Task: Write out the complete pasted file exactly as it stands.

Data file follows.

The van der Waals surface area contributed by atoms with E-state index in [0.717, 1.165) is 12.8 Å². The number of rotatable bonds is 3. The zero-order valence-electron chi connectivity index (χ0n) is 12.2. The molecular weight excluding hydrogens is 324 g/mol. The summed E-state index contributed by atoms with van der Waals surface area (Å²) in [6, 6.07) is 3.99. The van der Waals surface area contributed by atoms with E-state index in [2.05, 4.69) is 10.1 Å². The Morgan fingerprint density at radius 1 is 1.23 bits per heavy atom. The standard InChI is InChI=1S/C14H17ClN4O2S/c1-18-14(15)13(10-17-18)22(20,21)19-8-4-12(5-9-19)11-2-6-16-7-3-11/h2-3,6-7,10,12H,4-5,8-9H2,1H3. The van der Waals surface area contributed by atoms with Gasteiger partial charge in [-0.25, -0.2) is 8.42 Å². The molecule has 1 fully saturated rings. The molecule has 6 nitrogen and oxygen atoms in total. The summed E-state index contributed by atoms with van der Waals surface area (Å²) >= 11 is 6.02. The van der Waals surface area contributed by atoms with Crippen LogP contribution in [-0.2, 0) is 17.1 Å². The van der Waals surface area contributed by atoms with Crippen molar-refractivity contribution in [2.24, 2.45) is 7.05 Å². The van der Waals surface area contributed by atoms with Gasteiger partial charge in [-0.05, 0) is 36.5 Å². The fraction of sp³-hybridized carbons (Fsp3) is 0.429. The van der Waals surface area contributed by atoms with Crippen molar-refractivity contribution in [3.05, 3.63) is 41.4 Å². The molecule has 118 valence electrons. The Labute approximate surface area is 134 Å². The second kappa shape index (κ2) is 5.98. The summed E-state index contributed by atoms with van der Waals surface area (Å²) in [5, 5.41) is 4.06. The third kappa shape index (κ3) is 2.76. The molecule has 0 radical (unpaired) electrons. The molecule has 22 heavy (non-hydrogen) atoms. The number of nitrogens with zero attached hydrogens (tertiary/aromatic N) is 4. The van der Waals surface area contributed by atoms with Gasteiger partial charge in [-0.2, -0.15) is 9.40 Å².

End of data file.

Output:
The van der Waals surface area contributed by atoms with E-state index in [0.717, 1.165) is 12.8 Å². The number of rotatable bonds is 3. The zero-order valence-electron chi connectivity index (χ0n) is 12.2. The molecular weight excluding hydrogens is 324 g/mol. The summed E-state index contributed by atoms with van der Waals surface area (Å²) in [6, 6.07) is 3.99. The van der Waals surface area contributed by atoms with E-state index in [2.05, 4.69) is 10.1 Å². The Morgan fingerprint density at radius 1 is 1.23 bits per heavy atom. The standard InChI is InChI=1S/C14H17ClN4O2S/c1-18-14(15)13(10-17-18)22(20,21)19-8-4-12(5-9-19)11-2-6-16-7-3-11/h2-3,6-7,10,12H,4-5,8-9H2,1H3. The van der Waals surface area contributed by atoms with Gasteiger partial charge in [-0.25, -0.2) is 8.42 Å². The molecule has 1 fully saturated rings. The molecule has 6 nitrogen and oxygen atoms in total. The summed E-state index contributed by atoms with van der Waals surface area (Å²) >= 11 is 6.02. The van der Waals surface area contributed by atoms with Crippen LogP contribution in [-0.2, 0) is 17.1 Å². The van der Waals surface area contributed by atoms with Crippen molar-refractivity contribution in [2.24, 2.45) is 7.05 Å². The van der Waals surface area contributed by atoms with Gasteiger partial charge in [-0.05, 0) is 36.5 Å². The fraction of sp³-hybridized carbons (Fsp3) is 0.429. The van der Waals surface area contributed by atoms with Crippen molar-refractivity contribution in [3.05, 3.63) is 41.4 Å². The molecule has 118 valence electrons. The Labute approximate surface area is 134 Å². The second kappa shape index (κ2) is 5.98. The summed E-state index contributed by atoms with van der Waals surface area (Å²) in [5, 5.41) is 4.06. The third kappa shape index (κ3) is 2.76. The molecule has 0 radical (unpaired) electrons. The molecule has 22 heavy (non-hydrogen) atoms. The number of nitrogens with zero attached hydrogens (tertiary/aromatic N) is 4. The van der Waals surface area contributed by atoms with Gasteiger partial charge in [-0.2, -0.15) is 9.40 Å².